Snake, Fang, Rattlesnake, Poisonous, Aggression Snake, Fang, Rattlesnake, Poisonous, Aggression

The venom from a Western diamondback rattlesnake is hemotoxic, attacking red blood cells and causing tissue damage to bite victims.


Close on the heels of the Eastern variety is the Western diamondback rattlesnake, native to the U.S. Southwest and northern Mexico. Its venom is hemotoxic, killing cells and tissue, causing blood clotting (or preventing clotting) that can result in massive internal bleeding, and causing possible cardiovascular failure. Some experts think this type of rattlesnake actually outranks the Eastern diamondback in terms of overall deaths to humans.

Other deadly U.S. rattlesnake species include:

  • Timber Rattlesnake
  • Massasauga Rattlesnake
  • Southern Pacific Rattlesnake
  • Banded Rock Rattlesnake
  • Desert Massasauga Rattlesnake

The photo featured at the top of this post is © William L. Farr / CC BY-SA 4.0 – License / Original

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FAQs (Frequently Asked Questions)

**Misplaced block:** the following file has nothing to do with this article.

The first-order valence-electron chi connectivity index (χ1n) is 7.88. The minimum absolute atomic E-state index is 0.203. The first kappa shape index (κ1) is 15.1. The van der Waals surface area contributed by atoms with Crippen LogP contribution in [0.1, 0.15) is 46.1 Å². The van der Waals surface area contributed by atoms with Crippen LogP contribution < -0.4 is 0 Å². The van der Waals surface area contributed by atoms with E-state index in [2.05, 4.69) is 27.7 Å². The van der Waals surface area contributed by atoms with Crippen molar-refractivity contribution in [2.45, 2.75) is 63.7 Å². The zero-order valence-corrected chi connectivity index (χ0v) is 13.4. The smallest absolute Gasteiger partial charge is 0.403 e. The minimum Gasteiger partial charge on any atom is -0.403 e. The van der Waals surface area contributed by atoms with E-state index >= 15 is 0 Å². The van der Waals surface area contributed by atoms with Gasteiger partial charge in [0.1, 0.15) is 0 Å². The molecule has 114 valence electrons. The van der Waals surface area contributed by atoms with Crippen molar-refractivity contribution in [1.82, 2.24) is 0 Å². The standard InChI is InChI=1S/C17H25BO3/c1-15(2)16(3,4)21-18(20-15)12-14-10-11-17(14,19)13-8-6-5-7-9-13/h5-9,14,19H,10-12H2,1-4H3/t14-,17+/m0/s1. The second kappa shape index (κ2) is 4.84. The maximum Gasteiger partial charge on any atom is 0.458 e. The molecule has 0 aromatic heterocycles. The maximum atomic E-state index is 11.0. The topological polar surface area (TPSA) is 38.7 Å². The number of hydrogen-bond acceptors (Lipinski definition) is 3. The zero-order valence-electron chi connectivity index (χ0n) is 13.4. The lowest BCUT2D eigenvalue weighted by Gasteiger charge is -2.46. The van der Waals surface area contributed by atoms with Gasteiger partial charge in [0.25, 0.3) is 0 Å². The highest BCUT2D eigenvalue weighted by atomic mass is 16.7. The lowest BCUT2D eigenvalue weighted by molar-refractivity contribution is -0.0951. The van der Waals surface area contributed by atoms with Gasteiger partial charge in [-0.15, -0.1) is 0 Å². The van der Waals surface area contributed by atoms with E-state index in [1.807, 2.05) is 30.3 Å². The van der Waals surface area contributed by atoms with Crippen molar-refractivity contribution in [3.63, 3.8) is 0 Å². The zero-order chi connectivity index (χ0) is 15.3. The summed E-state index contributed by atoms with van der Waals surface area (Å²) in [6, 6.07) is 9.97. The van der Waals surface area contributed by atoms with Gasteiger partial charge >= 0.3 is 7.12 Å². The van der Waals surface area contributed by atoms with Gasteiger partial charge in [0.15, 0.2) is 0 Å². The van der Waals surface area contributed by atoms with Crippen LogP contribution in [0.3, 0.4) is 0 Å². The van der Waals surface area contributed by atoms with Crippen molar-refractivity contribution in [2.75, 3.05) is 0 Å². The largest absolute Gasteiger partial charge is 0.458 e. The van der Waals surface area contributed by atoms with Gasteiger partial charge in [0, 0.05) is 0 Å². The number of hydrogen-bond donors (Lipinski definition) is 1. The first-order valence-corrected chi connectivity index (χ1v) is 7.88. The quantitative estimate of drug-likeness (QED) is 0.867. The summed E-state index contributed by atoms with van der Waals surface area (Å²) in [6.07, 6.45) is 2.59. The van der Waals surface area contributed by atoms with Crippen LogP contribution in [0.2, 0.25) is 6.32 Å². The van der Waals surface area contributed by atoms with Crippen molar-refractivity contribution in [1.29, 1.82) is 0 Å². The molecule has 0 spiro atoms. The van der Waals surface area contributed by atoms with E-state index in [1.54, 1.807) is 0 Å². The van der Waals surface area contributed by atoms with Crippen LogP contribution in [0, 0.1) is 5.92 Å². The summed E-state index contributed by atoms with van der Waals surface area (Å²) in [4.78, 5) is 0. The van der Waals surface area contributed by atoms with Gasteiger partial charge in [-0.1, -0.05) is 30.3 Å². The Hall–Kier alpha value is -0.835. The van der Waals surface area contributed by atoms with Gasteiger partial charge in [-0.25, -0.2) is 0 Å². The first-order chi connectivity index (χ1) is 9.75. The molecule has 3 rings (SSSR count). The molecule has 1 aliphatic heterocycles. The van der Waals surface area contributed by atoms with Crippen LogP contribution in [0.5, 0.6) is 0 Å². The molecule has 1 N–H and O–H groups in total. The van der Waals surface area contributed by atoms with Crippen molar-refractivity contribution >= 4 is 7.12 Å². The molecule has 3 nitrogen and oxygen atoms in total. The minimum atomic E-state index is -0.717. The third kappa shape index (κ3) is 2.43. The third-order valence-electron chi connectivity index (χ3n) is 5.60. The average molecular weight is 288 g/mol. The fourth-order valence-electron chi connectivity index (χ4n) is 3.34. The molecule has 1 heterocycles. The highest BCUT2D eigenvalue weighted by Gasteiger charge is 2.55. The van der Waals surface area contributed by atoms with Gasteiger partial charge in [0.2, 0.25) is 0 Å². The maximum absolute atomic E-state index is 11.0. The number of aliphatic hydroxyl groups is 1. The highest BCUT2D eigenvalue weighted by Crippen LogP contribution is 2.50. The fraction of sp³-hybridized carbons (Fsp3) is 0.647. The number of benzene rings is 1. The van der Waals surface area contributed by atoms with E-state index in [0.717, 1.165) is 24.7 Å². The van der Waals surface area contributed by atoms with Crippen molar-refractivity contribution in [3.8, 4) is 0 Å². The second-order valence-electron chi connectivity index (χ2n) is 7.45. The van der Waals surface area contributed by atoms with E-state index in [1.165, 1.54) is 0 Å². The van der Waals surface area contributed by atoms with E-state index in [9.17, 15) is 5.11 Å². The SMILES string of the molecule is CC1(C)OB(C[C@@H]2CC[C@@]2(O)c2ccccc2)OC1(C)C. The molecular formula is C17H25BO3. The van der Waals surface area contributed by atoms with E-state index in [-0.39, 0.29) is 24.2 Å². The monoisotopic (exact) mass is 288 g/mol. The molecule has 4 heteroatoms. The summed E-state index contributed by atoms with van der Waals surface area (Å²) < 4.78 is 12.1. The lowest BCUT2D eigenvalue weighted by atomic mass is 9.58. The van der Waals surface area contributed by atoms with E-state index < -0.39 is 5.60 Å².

What are baby rattlesnakes called?

Baby rattlesnakes are called snakelets. A group of baby rattlesnakes is called a pit or nest of snakes. 

How much do baby rattlesnakes weigh?

At birth, baby rattlesnakes are about 6 inches to a foot long and weigh around a third of a pound. 

What do baby rattlesnakes eat?

Rattlesnakes are predators who feast on live prey. A newborn baby rattlesnake spends its first week of life eating small insects. Then, they enjoy a diet of small rodents, lizards, frogs, and other tiny animals. As adults, these snakes like to munch on squirrels, rabbits, rodents, sometimes even birds!

Where do baby rattlesnakes live?

Where a baby rattlesnake lives just depends on what the climate is like in their area. Those in cooler areas will have to hibernate for the coldest season and they tend to share the same dens, generation after generation. Those in warmer climates will nest in dens and other areas like crevices in rocks and holes in the ground. They can swim but prefer to pick places that help them stay dry and safe while they’re vulnerable.